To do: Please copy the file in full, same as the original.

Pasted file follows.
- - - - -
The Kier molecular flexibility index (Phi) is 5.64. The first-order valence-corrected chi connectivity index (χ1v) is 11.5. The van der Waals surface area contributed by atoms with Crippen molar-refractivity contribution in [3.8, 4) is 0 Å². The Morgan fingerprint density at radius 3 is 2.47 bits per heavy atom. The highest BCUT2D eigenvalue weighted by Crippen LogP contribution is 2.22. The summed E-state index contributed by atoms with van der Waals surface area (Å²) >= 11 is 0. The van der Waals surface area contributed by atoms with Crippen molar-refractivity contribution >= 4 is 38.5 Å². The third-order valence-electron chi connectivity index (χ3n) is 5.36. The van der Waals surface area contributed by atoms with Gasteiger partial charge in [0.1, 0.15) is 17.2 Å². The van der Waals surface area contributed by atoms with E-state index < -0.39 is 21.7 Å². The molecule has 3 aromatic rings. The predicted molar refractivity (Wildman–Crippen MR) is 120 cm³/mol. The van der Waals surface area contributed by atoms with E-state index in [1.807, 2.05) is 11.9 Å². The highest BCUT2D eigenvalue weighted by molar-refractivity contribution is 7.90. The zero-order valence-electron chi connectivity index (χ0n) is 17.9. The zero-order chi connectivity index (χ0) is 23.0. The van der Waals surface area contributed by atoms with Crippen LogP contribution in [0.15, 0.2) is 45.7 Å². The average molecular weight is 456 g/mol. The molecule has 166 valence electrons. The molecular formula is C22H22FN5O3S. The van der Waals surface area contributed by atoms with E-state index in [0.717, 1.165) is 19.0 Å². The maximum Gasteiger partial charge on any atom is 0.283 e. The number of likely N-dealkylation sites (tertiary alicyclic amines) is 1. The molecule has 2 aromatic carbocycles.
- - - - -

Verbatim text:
The Kier molecular flexibility index (Phi) is 5.64. The first-order valence-corrected chi connectivity index (χ1v) is 11.5. The van der Waals surface area contributed by atoms with Crippen molar-refractivity contribution in [3.8, 4) is 0 Å². The Morgan fingerprint density at radius 3 is 2.47 bits per heavy atom. The highest BCUT2D eigenvalue weighted by Crippen LogP contribution is 2.22. The summed E-state index contributed by atoms with van der Waals surface area (Å²) >= 11 is 0. The van der Waals surface area contributed by atoms with Crippen molar-refractivity contribution >= 4 is 38.5 Å². The third-order valence-electron chi connectivity index (χ3n) is 5.36. The van der Waals surface area contributed by atoms with Gasteiger partial charge in [0.1, 0.15) is 17.2 Å². The van der Waals surface area contributed by atoms with E-state index < -0.39 is 21.7 Å². The molecule has 3 aromatic rings. The predicted molar refractivity (Wildman–Crippen MR) is 120 cm³/mol. The van der Waals surface area contributed by atoms with E-state index in [1.807, 2.05) is 11.9 Å². The highest BCUT2D eigenvalue weighted by molar-refractivity contribution is 7.90. The zero-order valence-electron chi connectivity index (χ0n) is 17.9. The zero-order chi connectivity index (χ0) is 23.0. The van der Waals surface area contributed by atoms with Crippen LogP contribution in [0.15, 0.2) is 45.7 Å². The average molecular weight is 456 g/mol. The molecule has 166 valence electrons. The molecular formula is C22H22FN5O3S. The van der Waals surface area contributed by atoms with E-state index in [0.717, 1.165) is 19.0 Å². The maximum Gasteiger partial charge on any atom is 0.283 e. The number of likely N-dealkylation sites (tertiary alicyclic amines) is 1. The molecule has 2 aromatic carbocycles.